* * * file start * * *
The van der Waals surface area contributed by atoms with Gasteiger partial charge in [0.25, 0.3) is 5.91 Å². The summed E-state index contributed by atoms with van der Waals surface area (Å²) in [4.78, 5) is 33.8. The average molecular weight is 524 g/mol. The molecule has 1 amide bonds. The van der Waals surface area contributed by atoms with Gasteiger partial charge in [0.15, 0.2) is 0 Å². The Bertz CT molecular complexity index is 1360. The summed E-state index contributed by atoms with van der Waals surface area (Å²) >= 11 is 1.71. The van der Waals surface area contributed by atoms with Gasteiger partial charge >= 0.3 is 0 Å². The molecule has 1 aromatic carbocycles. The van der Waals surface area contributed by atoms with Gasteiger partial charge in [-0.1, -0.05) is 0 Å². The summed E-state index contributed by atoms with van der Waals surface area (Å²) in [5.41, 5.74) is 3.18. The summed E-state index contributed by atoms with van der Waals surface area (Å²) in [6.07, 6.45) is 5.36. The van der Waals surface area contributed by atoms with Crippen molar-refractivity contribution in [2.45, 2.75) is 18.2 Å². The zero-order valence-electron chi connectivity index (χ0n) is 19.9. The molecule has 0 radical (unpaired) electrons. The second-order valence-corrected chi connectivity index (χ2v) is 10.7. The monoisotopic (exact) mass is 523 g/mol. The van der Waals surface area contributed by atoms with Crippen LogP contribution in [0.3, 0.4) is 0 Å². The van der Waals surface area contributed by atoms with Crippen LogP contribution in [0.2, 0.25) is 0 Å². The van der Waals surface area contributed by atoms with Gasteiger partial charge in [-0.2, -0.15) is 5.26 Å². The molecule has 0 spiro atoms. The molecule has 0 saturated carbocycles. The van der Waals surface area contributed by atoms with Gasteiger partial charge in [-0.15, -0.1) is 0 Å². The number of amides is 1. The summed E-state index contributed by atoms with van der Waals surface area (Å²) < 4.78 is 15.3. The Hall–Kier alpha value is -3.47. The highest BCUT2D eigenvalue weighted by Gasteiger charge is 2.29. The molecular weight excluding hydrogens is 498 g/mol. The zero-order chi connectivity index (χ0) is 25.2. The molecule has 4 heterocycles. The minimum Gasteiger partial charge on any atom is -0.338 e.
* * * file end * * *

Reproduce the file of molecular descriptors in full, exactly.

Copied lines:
The van der Waals surface area contributed by atoms with Gasteiger partial charge in [0.25, 0.3) is 5.91 Å². The summed E-state index contributed by atoms with van der Waals surface area (Å²) in [4.78, 5) is 33.8. The average molecular weight is 524 g/mol. The molecule has 1 amide bonds. The van der Waals surface area contributed by atoms with Gasteiger partial charge in [0.15, 0.2) is 0 Å². The Bertz CT molecular complexity index is 1360. The summed E-state index contributed by atoms with van der Waals surface area (Å²) >= 11 is 1.71. The van der Waals surface area contributed by atoms with Gasteiger partial charge >= 0.3 is 0 Å². The molecule has 1 aromatic carbocycles. The van der Waals surface area contributed by atoms with Gasteiger partial charge in [-0.1, -0.05) is 0 Å². The summed E-state index contributed by atoms with van der Waals surface area (Å²) in [5.41, 5.74) is 3.18. The summed E-state index contributed by atoms with van der Waals surface area (Å²) in [6.07, 6.45) is 5.36. The van der Waals surface area contributed by atoms with Crippen molar-refractivity contribution in [2.45, 2.75) is 18.2 Å². The zero-order valence-electron chi connectivity index (χ0n) is 19.9. The molecule has 0 radical (unpaired) electrons. The second-order valence-corrected chi connectivity index (χ2v) is 10.7. The monoisotopic (exact) mass is 523 g/mol. The van der Waals surface area contributed by atoms with Crippen LogP contribution in [0.3, 0.4) is 0 Å². The van der Waals surface area contributed by atoms with Crippen LogP contribution in [0.2, 0.25) is 0 Å². The van der Waals surface area contributed by atoms with Gasteiger partial charge in [-0.2, -0.15) is 5.26 Å². The molecule has 0 spiro atoms. The molecule has 0 saturated carbocycles. The van der Waals surface area contributed by atoms with Gasteiger partial charge in [-0.15, -0.1) is 0 Å². The number of amides is 1. The summed E-state index contributed by atoms with van der Waals surface area (Å²) < 4.78 is 15.3. The Hall–Kier alpha value is -3.47. The highest BCUT2D eigenvalue weighted by Gasteiger charge is 2.29. The molecular weight excluding hydrogens is 498 g/mol. The zero-order chi connectivity index (χ0) is 25.2. The molecule has 4 heterocycles. The minimum Gasteiger partial charge on any atom is -0.338 e.